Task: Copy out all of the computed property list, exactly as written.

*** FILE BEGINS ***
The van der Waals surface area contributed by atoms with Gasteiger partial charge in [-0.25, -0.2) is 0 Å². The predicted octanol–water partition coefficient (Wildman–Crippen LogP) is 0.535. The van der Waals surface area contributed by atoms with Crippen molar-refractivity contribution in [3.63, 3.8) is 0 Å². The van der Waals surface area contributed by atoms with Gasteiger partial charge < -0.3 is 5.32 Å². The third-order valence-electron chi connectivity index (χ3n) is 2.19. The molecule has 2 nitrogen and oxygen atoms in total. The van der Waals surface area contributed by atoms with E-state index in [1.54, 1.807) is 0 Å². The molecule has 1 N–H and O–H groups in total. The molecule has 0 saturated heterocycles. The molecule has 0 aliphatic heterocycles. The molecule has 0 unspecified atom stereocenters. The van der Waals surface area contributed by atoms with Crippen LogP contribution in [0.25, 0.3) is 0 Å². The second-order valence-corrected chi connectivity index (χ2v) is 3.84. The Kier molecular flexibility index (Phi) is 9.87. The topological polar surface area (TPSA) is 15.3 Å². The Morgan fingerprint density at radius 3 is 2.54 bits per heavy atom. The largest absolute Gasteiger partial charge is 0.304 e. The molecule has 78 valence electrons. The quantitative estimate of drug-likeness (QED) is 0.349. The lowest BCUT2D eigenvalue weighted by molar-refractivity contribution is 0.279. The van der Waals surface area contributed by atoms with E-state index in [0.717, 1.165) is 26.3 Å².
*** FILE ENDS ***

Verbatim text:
The van der Waals surface area contributed by atoms with Gasteiger partial charge in [-0.25, -0.2) is 0 Å². The predicted octanol–water partition coefficient (Wildman–Crippen LogP) is 0.535. The van der Waals surface area contributed by atoms with Crippen molar-refractivity contribution in [3.63, 3.8) is 0 Å². The van der Waals surface area contributed by atoms with Gasteiger partial charge < -0.3 is 5.32 Å². The third-order valence-electron chi connectivity index (χ3n) is 2.19. The molecule has 2 nitrogen and oxygen atoms in total. The van der Waals surface area contributed by atoms with E-state index in [1.54, 1.807) is 0 Å². The molecule has 1 N–H and O–H groups in total. The molecule has 0 saturated heterocycles. The molecule has 0 aliphatic heterocycles. The molecule has 0 unspecified atom stereocenters. The van der Waals surface area contributed by atoms with Crippen LogP contribution in [0.25, 0.3) is 0 Å². The second-order valence-corrected chi connectivity index (χ2v) is 3.84. The Kier molecular flexibility index (Phi) is 9.87. The topological polar surface area (TPSA) is 15.3 Å². The Morgan fingerprint density at radius 3 is 2.54 bits per heavy atom. The largest absolute Gasteiger partial charge is 0.304 e. The molecule has 78 valence electrons. The quantitative estimate of drug-likeness (QED) is 0.349. The lowest BCUT2D eigenvalue weighted by molar-refractivity contribution is 0.279. The van der Waals surface area contributed by atoms with E-state index in [0.717, 1.165) is 26.3 Å².